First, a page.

The U.S. auto industry is expected to report more than one million new cars sold in February, setting an unexpectedly robust pace that may result in the sector's strongest growth since 2008.

Automakers will report nearly 1.09 million new cars sold in February on Thursday, according to two industry forecasts, continuing the industry's revival. This is an increase of nearly 6 percent from February 2011 and 20 percent from January. That would equal a seasonally adjusted annual rate above 14 million units.

There's a rising tide of excellent buying conditions right now that is really driving auto sales momentum, said Jessica Caldwell, a senior analyst at Things seem to be breaking the right way for both car buyers and dealers. Caldwell added the February sales were even more encouraging than January.

As a result, analysts' original expectations for 2012 may be revised upward, as January and February are traditionally two of the worst-selling months of the year.

Analysts had previously forecast around 13.8 million sales this year, an increase of about one million units from 2011.

Analysts said several factors contributed to a strong February: surprisingly strong President's Day weekend sales, increasingly upbeat economic conditions and a mild U.S. winter. said consumers' pent-up demand is also driving sales. The Web site said the average age of trade-in vehicles in the first two months of the year, 6.1 and 6.2 years, is the oldest on record besides the period during the U.S. government's Cash for Clunkers program in 2009.

Leading the charge was another strong month from Chrysler Group LLC, which saw its second straight month of huge year-over-year gains. Chrysler will post above a 27 percent increase from February 2011 and a jump of more than 20 percent from January, according to forecasts from both TrueCar and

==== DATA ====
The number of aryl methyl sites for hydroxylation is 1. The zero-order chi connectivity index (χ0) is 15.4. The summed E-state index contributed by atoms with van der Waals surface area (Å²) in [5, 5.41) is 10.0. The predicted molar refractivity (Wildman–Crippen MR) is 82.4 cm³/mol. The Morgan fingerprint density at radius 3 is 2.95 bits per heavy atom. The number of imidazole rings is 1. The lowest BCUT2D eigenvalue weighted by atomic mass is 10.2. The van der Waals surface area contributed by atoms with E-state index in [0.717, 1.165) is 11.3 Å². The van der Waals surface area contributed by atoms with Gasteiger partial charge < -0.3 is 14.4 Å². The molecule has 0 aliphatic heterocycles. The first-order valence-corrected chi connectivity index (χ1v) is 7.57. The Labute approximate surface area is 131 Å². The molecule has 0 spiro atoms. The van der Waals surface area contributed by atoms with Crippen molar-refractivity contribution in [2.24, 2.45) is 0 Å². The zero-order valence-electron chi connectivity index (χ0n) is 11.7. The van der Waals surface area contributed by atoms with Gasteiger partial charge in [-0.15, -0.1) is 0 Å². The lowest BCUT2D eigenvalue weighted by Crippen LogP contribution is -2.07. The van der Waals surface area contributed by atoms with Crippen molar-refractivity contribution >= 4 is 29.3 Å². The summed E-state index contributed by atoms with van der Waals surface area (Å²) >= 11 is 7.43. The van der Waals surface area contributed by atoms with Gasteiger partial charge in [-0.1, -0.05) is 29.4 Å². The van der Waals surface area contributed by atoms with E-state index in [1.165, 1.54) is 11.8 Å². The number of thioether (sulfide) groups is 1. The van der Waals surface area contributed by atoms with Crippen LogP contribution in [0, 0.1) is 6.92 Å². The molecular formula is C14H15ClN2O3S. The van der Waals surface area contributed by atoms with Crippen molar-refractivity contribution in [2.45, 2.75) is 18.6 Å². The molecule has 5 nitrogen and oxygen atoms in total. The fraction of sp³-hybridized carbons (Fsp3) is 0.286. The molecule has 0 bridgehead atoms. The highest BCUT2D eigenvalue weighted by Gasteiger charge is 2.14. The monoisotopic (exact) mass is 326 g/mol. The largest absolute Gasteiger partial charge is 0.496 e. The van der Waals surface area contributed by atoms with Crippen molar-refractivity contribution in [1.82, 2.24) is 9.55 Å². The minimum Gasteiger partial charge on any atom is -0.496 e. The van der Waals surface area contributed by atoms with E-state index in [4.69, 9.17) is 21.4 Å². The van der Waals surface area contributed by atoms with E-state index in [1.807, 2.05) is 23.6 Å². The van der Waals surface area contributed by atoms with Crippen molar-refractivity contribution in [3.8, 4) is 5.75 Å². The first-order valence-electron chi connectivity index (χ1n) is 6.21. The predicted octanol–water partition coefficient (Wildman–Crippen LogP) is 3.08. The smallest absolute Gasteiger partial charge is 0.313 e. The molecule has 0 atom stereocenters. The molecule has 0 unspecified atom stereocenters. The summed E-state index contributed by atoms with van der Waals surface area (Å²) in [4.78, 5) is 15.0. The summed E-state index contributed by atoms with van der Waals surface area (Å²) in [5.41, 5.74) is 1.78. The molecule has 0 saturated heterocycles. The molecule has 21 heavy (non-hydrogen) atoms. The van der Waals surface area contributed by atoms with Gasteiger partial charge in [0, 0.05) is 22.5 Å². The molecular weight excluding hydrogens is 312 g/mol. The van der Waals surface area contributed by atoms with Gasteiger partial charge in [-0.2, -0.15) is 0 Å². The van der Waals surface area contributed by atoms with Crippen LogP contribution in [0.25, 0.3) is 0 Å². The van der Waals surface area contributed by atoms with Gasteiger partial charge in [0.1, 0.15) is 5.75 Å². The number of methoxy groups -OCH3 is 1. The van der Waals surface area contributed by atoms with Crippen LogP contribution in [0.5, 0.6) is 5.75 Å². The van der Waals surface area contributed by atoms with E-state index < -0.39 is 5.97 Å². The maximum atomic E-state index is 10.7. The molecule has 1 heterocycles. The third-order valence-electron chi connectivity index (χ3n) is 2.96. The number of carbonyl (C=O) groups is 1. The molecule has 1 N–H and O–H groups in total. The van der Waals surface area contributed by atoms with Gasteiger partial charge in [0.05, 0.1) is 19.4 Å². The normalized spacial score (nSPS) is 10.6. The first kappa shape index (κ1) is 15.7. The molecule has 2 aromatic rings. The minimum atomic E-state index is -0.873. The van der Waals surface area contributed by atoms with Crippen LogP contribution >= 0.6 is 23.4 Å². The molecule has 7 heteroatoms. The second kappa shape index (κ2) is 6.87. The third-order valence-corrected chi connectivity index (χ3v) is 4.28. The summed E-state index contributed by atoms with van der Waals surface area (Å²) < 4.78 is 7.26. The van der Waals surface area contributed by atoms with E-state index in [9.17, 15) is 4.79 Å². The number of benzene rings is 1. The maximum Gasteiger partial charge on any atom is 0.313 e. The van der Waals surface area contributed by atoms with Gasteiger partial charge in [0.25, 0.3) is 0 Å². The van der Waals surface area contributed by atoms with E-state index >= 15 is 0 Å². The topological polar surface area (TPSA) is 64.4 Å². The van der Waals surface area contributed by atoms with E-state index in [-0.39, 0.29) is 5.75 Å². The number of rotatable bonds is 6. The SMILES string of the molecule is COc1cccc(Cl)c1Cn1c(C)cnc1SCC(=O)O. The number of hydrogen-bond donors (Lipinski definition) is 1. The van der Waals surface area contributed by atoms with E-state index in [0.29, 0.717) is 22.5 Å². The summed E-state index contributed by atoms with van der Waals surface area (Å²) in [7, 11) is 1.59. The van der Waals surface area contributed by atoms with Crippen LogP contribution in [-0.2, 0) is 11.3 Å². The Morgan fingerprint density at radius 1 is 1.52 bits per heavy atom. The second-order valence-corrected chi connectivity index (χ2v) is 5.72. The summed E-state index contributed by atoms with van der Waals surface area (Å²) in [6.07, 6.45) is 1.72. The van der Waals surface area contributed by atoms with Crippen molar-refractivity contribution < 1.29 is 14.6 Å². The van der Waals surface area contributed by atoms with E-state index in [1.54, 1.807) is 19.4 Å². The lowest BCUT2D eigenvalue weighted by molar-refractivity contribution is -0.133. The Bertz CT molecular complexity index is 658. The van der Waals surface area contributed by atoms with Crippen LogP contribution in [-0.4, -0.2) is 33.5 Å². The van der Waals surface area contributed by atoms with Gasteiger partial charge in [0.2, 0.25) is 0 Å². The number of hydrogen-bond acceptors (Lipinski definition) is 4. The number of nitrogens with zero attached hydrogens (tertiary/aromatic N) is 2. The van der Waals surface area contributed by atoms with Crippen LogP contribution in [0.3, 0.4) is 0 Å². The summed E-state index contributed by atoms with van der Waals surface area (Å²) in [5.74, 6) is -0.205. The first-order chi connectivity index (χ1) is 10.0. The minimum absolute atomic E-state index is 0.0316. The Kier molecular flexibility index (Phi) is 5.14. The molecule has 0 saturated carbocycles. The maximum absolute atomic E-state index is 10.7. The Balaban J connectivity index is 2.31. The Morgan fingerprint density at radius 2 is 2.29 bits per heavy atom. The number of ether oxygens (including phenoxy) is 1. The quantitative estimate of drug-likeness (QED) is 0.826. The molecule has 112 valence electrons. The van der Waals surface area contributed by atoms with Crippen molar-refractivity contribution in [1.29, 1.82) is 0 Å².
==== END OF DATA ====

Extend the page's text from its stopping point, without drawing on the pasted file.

Chrysler has continued its momentum into the new year from 2011, when it posted its first annual net profit since 1997. This is partly due to Chrysler's slow start to 2011, making its percentage appear bloated. But Toprak said it also reflects the significant consumer satisfaction with Chrysler's product.

If you look at the lineup of Chrysler products today vs. just a year ago, there have been massive improvements, said Jesse Toprak, the vice president of industry trends and insights and've seen some significant gains in retail markets. That clearly shows that the consumer's acceptance of Chrysler products has improved immensely.

Ford also is on track to post an impressive month, growing sales about 14 percent from February 2011 and a whopping 30-plus percent from January, according to the two forecasts.

Japan's Big Three automakers, Toyota Motor Corp., Honda Motor Co. and Nissan Motor Co., will continue their climb back a difficult 2011. Both forecasts project strong year-over-year growth for February, which has not happened since Japanese production was interrupted by last spring's earthquake and tsunami.

GM, again, is the outlier. Toprak said that likely won't change until April, because the automaker used an incentives-heavy push to drive sales in the early months of 2011. Sales should be up 17.1 percent from January, according to Edmunds, even as GM continues to reduce incentive spending -- down 19.3 percent from February 2011 and 1.9 percent from January.

Jeffries analyst Peter Nesvold believes that auto sales will continue to rise this year along with the growth of the overall U.S. economy.

The economic underpinnings of what's happening right now are still very favorable, Nesvold said.